Lamiel is an old lady – in fact, at 83 years old, she’s currently the oldest main line registered locomotive in the country, but that hasn’t slowed her down at all, as she showed this summer, she is still capable of some excellent performances. At the moment, Lamiel is at Southall, resting between main line jobs, which, incidentally allows our support crew volunteers a bit of a breather in which they can rest, recuperate and remember what it’s like to enjoy plumbing, a proper bed and home life.
But while Lamiel’s busy resting at Southall we have a chance to catch up on some other work; in particular attention is being focussed on the support coach, with the aim of getting it ready for use next year. The plan at the moment is to re-install the Mark II seat cushions in one compartment to see how comfortable they are for support coach use. Support coach seats need to double as bunks, and the received wisdom is that first class are more comfortable than second, and Mark I seats are superior to Mark II. We don’t doubt that (several of us have experienced second class and Mk II seating, even, on occasion, brake van floors), but the proof of the pudding is in whether the seats will do for the present until we have time to sort out some alternative sleeping accommodation . Happily the seat cushions are relatively clean because Hugh spent a lot of time cleaning them when we first acquired the coach so they can be put in place with very little further cleaning – just vacuuming off the dust from two years in store. Meanwhile on the outside of the coach we have had a minor attack of metal moth (I think that I’ve mentioned before that many people erroneously think that the holes in metalwork are the work of the tin worm). Over the next few weeks we plan to cut out and patch the holey areas prior to applying a new coat of paint.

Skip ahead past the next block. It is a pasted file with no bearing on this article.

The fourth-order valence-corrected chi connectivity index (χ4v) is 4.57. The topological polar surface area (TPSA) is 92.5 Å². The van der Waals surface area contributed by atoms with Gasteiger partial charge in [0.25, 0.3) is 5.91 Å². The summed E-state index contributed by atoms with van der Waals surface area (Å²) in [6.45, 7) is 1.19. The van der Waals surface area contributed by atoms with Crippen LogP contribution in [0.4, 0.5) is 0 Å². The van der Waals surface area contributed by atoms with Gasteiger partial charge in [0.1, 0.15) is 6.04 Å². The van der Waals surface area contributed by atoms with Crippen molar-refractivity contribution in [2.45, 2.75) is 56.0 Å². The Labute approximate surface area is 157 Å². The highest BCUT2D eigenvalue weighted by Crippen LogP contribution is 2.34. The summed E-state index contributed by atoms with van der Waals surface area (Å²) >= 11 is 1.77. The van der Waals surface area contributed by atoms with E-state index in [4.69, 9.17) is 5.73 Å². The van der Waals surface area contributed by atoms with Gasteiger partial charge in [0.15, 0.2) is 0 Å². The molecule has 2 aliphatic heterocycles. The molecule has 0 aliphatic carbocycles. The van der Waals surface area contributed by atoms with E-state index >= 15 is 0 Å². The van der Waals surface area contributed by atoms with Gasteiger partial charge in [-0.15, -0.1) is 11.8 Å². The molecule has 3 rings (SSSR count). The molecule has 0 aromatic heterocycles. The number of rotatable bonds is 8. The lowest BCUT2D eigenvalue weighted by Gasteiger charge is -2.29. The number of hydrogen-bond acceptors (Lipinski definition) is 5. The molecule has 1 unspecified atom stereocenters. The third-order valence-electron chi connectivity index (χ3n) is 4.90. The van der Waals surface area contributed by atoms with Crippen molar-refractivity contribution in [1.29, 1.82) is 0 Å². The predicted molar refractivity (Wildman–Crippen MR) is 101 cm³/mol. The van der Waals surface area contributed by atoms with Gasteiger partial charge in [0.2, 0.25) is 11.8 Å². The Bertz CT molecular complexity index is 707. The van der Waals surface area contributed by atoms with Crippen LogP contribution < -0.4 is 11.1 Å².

70013’s paintwork has been touched-up and re-varnished recently in preparation for her starring appearance at the Remembrance ceremonies next weekend. 45305’s boiler is still away at Tyseley, but progressing in the capable hands of their boilersmiths. The two diesels in our care have been busy shunting, and the Peak is due to carry out some high speed testing work in the near future – probably next month. It is thanks to the work of our diesel specialists (Allistair, Tom, Mark, Neil and Kevin) who keep the locomotive in tip-top condition, that D123 is in demand for third party testing work – well done chaps!